Back

European Court of Human Rights Upholds Sovereign Immunity in Diplomatic Mission Staff Dispute

 
NEWS

European Court of Human Rights Upholds Sovereign Immunity in Diplomatic Mission Staff Dispute

Frédéric Dopagne

In a judgment delivered on 5 February 2019, the European Court of Human Rights found that Switzerland did not breach Article 6 of the European Convention on Human Rights (ECHR) when its domestic courts upheld the immunity from jurisdiction of Burundi in employment related proceedings involving the permanent mission of Burundi to the United Nations in Geneva. For the European Court, the immunity recognized by Swiss courts did reflect existing rules of customary international law on State immunity.

The claimant was hired by the government of Burundi to work as a secretary at Burundi’s permanent mission to the Office of the United Nations in Geneva. In fact, she was frequently called upon to perform additional functions (accounting, consular matters such as renewal of passports and issuance of visas, current businesses during absences of the ambassador, etc.). She was a national of Burundi, and was living in France both when she was recruited and when she filed her lawsuit before the Swiss courts.

The European Court applied its settled case-law concerning the conflict between State immunity from jurisdiction and the individual’s right of access to a court guaranteed under Article 6 ECHR: the immunity is compatible with Article 6 as long as it reflects “generally recognized principles of international law” (i.e. rules of customary international law) on State immunity.

In this case, the Court referred to Article 11(2)(e) of the 2004 United Nations Convention on Jurisdictional Immunities of States and Their Property (UNCSI, a Convention not yet in force but ratified by Switzerland) as an indication of those “generally recognized principles of international law”. Under Article 11(2)(e), a foreign State can invoke immunity from jurisdiction in proceedings which relate to a contract of employment concluded with an individual, “if the employee is a national of the employer State at the time when the proceeding is instituted, unless this person has the permanent residence in the State of the forum.”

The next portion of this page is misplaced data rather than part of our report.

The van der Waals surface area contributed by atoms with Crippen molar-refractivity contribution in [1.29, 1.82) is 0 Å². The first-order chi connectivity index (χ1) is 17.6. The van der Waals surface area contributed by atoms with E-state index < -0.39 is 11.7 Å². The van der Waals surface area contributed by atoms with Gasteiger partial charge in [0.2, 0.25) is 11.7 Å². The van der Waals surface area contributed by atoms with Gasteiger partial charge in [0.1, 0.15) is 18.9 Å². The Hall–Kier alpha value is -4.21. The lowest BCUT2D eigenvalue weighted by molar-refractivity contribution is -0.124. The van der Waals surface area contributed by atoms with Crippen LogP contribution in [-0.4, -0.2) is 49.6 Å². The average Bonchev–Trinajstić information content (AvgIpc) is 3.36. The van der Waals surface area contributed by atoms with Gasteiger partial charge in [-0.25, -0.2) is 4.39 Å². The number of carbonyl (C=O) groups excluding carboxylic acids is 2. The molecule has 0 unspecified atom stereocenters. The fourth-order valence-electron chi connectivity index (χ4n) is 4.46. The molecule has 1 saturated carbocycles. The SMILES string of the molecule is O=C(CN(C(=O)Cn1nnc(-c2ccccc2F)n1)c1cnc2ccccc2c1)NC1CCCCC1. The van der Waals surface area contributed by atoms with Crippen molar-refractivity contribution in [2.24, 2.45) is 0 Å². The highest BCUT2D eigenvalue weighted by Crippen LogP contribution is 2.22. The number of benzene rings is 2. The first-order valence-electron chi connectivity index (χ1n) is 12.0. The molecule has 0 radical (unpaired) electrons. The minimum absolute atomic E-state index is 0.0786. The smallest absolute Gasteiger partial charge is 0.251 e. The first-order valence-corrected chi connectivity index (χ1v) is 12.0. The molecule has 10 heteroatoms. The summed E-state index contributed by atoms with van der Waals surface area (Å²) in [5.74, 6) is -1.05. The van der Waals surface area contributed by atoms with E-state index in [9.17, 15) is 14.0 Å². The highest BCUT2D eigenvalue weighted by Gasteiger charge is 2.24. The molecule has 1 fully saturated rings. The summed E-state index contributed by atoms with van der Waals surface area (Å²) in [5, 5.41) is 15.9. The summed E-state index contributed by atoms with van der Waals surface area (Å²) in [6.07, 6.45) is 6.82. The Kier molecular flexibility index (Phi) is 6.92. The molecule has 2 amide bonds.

The Court took note that the plaintiff was indeed a national of Burundi when she brought her action before the Swiss courts, and that, at that same moment, she did not have permanent residence in Switzerland (she moved to Switzerland but only after she instituted the proceeding). Therefore, according to the European Court, the conditions of Article 11(2)(e) of the UNCSI were met and the Swiss courts effectively had to uphold Burundi’s claim of immunity in accordance with “generally recognized principles of international law”.

Against that backdrop, the Court did not find it necessary to analyse further the actual functions exercised by the claimant, and to determine whether Article 11(2)(a) of the UNCSI was also applicable in the case at hand. As developed in this edition of Diplomatic Community in relation to a recent ruling by the Belgian Supreme Court, Article 11(2)(a) preserves the application of the immunity where “the employee has been recruited to perform particular functions in the exercise of governmental authority.”

Questions about this article? Ask our specialists